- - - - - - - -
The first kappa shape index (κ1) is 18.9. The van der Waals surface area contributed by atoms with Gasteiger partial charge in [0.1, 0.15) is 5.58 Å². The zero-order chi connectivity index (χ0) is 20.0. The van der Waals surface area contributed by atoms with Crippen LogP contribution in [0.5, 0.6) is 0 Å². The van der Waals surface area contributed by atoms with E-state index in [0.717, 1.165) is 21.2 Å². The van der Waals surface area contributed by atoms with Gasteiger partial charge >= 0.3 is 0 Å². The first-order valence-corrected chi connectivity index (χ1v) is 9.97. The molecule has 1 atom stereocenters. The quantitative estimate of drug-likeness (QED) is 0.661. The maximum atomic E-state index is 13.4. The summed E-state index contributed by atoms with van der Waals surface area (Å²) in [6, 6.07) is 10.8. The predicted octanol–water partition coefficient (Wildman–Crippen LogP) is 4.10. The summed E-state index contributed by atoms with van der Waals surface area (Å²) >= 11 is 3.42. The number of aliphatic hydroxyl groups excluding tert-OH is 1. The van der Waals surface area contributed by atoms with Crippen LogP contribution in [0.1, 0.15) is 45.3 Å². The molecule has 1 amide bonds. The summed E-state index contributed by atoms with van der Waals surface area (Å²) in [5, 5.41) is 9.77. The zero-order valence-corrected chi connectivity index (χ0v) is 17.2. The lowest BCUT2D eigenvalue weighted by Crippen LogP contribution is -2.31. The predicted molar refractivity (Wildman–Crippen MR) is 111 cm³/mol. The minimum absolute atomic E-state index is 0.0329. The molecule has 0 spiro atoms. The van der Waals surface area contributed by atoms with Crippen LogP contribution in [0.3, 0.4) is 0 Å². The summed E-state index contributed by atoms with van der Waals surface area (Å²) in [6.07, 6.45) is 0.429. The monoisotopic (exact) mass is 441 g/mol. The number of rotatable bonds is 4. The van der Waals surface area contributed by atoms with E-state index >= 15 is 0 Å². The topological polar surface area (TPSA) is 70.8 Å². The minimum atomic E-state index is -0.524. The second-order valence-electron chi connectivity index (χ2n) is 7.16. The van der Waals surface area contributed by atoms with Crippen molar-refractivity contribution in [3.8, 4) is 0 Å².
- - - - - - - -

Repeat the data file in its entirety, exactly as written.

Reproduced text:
The first kappa shape index (κ1) is 18.9. The van der Waals surface area contributed by atoms with Gasteiger partial charge in [0.1, 0.15) is 5.58 Å². The zero-order chi connectivity index (χ0) is 20.0. The van der Waals surface area contributed by atoms with Crippen LogP contribution in [0.5, 0.6) is 0 Å². The van der Waals surface area contributed by atoms with E-state index in [0.717, 1.165) is 21.2 Å². The van der Waals surface area contributed by atoms with Gasteiger partial charge >= 0.3 is 0 Å². The first-order valence-corrected chi connectivity index (χ1v) is 9.97. The molecule has 1 atom stereocenters. The quantitative estimate of drug-likeness (QED) is 0.661. The maximum atomic E-state index is 13.4. The summed E-state index contributed by atoms with van der Waals surface area (Å²) in [6, 6.07) is 10.8. The predicted octanol–water partition coefficient (Wildman–Crippen LogP) is 4.10. The summed E-state index contributed by atoms with van der Waals surface area (Å²) >= 11 is 3.42. The number of aliphatic hydroxyl groups excluding tert-OH is 1. The van der Waals surface area contributed by atoms with Crippen LogP contribution in [0.1, 0.15) is 45.3 Å². The molecule has 1 amide bonds. The summed E-state index contributed by atoms with van der Waals surface area (Å²) in [5, 5.41) is 9.77. The zero-order valence-corrected chi connectivity index (χ0v) is 17.2. The lowest BCUT2D eigenvalue weighted by Crippen LogP contribution is -2.31. The predicted molar refractivity (Wildman–Crippen MR) is 111 cm³/mol. The minimum absolute atomic E-state index is 0.0329. The molecule has 0 spiro atoms. The van der Waals surface area contributed by atoms with Crippen LogP contribution in [0.3, 0.4) is 0 Å². The summed E-state index contributed by atoms with van der Waals surface area (Å²) in [6.07, 6.45) is 0.429. The monoisotopic (exact) mass is 441 g/mol. The number of rotatable bonds is 4. The van der Waals surface area contributed by atoms with E-state index >= 15 is 0 Å². The topological polar surface area (TPSA) is 70.8 Å². The minimum atomic E-state index is -0.524. The second-order valence-electron chi connectivity index (χ2n) is 7.16. The van der Waals surface area contributed by atoms with Crippen molar-refractivity contribution in [3.8, 4) is 0 Å².